The leaders of 20 nations have gathered this week in Hamburg, Germany in what Bloomberg is calling the G19 plus Donald Trump, pointedly referring to ”America’s new unwillingness to cooperate with the world on vital international issues.” There can be no clearer rejection of the Trump administration’s isolationist stance than the preliminary free trade agreement reached between the European Union and Japan. The deal announced this week will eliminate tariffs, expand markets for services and boost regulatory cooperation. It must also be said that it shows the priorities of the EU as Brexit negotiations begin in earnest, and the weak position from which the United Kingdom is required to negotiate their exit from the common market. Reserve Bank Governor Philip Lowe delivered a decidedly neutral statement when announcing the bank’s decision to leave interest rates at 1.5% this week. Whilst the decision was entirely expected, some had anticipated that the bank may signal a subtle shift towards a tightening bias in due course. The absence of that language led to a sharp fall in the Australian dollar as expectations were adjusted. The consensus is still that the next rate move will be upwards, as data continues to confirm that the economy is on a sound footing. This week trade data showed a strong rebound in activity, supporting the view that the Q2 GDP result will do likewise. CORRELATED INVESTMENTS The flexibility to correlate non-model investments within asset classes is a feature of the Individually Managed Account portfolio structure. As an example, often this means we accommodate an investor’s existing shareholding and manage asset allocation and sector exposures around that...

20170630 – Portfolio Activity EOFY

European Central Bank President Mario Draghi gave an important speech this week in which he referenced the continuing economic recovery in Europe. Market participants took a clear signal that the era of extraordinary monetary policy support would not continue indefinitely. This led to some significant moves in bonds and a sharp increase in the Euro exchange rate. Whilst these short-term moves have been quite pronounced, Draghi made clear that ”global uncertainties remain elevated,” and as a result the bank will exercise prudence in adjusting the policy stance whilst ”accompanying the recovery.” Activity in equity markets has also been a little more turbulent than the recent past, however after rallying by nearly 2% mid-week, indications are that the ASX200 will give back some of that gain on Friday and close about flat for the week. With a longer term perspective, and as we close the financial year, the ASX200 index has provided a very solid total return of 15% over the last year. Importantly, the recently beleaguered Financials sector has in fact led the overall market higher over the same period, notching up a total return of nearly 22% since July 2016. ASSET ALLOCATION & INVESTMENT COMMITTEE At our meeting this week the committee affirmed the current active asset allocation stance. Within the defensive Income Securities asset class we are implementing the recent decision to use a new investment grade corporate bond exchange traded fund (PLUS), with portfolios having recently received the proceeds from the redeemed ANZ investment (ANZHA). Westpac have also announced the redemption of their similar investment (WBCHA), and we will redeploy these funds in the same manner...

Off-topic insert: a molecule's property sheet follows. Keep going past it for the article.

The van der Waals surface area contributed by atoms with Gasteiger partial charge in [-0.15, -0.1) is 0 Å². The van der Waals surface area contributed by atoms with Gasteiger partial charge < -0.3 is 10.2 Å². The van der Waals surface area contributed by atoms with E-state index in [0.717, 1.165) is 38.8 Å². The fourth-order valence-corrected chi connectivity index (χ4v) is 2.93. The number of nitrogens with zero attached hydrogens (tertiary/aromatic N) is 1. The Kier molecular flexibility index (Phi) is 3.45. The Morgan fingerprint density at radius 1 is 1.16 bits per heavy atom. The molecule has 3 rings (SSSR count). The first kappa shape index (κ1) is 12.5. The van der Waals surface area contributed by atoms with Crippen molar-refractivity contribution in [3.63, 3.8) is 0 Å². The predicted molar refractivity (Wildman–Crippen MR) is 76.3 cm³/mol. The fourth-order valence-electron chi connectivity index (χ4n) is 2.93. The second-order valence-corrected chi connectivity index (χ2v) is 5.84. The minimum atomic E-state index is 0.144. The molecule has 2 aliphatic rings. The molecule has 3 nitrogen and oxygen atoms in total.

20170623 – Portfolio Activity

20170623 – Portfolio Update from Michael Cooper on Vimeo. In another volatile week of trading, the ASX200 has fallen more than a 1% after failing to break through 5800 on the upside early in the week. Financials have been in the spotlight as the Senate passed the bank bill levy unchanged and Moody’s downgraded credit ratings of all Australian banks. Importantly this step to include the big four banks had previously been omitted when S&P announced their downgrade last month. Moody’s noted that their downgrade was largely due to housing debt risks. The RBA minutes released on Tuesday also noted they are carefully monitoring the housing and labour markets, given concern over house prices, household debt and a lack of wage growth. This is nothing new and was not unexpected, the minutes went on to highlight that the RBA still has a 3% growth target for the future. Overseas summer has officially started in the US this week and the fourth of July holiday will see the beginning of ”driving season”. Even with inventories expected to decline through this period oil has continued to fall and is now in a technical bear market having declined more than 10% over the past few weeks. IMPLEMENTATION TIMEFRAME As mentioned earlier we have had another volatile week for Australian Equities which underlines the uncertainty of short term market movements. It is for this reason that we generally manage initial implementation on new accounts over a number of months, whilst taking guidance from your Adviser. We observe market conditions and a variety of metrics across the range of asset classes to ensure we...